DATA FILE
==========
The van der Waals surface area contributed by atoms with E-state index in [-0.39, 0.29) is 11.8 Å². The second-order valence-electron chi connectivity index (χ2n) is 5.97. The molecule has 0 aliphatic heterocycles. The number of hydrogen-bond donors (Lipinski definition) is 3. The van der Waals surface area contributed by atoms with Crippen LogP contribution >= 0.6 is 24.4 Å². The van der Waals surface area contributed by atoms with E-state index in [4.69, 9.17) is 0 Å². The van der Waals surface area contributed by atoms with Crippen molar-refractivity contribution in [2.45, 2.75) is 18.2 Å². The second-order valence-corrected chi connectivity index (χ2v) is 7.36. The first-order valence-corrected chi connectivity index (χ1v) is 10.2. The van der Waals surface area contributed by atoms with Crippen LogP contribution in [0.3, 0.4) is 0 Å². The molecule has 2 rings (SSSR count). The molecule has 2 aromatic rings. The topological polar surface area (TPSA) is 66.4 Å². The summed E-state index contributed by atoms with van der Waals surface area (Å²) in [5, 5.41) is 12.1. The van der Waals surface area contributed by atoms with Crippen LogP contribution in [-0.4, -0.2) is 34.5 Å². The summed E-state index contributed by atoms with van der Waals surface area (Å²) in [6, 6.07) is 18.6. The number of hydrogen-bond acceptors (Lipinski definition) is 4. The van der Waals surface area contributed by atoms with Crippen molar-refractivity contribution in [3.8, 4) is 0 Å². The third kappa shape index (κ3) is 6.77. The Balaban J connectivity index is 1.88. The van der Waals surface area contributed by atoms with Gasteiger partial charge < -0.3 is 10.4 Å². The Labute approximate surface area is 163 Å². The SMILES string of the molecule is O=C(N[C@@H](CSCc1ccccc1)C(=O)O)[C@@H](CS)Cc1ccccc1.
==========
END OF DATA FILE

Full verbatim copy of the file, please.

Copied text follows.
The van der Waals surface area contributed by atoms with E-state index in [-0.39, 0.29) is 11.8 Å². The second-order valence-electron chi connectivity index (χ2n) is 5.97. The molecule has 0 aliphatic heterocycles. The number of hydrogen-bond donors (Lipinski definition) is 3. The van der Waals surface area contributed by atoms with Crippen LogP contribution >= 0.6 is 24.4 Å². The van der Waals surface area contributed by atoms with E-state index in [4.69, 9.17) is 0 Å². The van der Waals surface area contributed by atoms with Crippen molar-refractivity contribution in [2.45, 2.75) is 18.2 Å². The second-order valence-corrected chi connectivity index (χ2v) is 7.36. The first-order valence-corrected chi connectivity index (χ1v) is 10.2. The van der Waals surface area contributed by atoms with Crippen LogP contribution in [0.3, 0.4) is 0 Å². The molecule has 2 rings (SSSR count). The molecule has 2 aromatic rings. The topological polar surface area (TPSA) is 66.4 Å². The summed E-state index contributed by atoms with van der Waals surface area (Å²) in [5, 5.41) is 12.1. The van der Waals surface area contributed by atoms with Crippen LogP contribution in [-0.4, -0.2) is 34.5 Å². The summed E-state index contributed by atoms with van der Waals surface area (Å²) in [6, 6.07) is 18.6. The number of hydrogen-bond acceptors (Lipinski definition) is 4. The van der Waals surface area contributed by atoms with Crippen molar-refractivity contribution in [3.8, 4) is 0 Å². The third kappa shape index (κ3) is 6.77. The Balaban J connectivity index is 1.88. The van der Waals surface area contributed by atoms with Gasteiger partial charge < -0.3 is 10.4 Å². The Labute approximate surface area is 163 Å². The SMILES string of the molecule is O=C(N[C@@H](CSCc1ccccc1)C(=O)O)[C@@H](CS)Cc1ccccc1.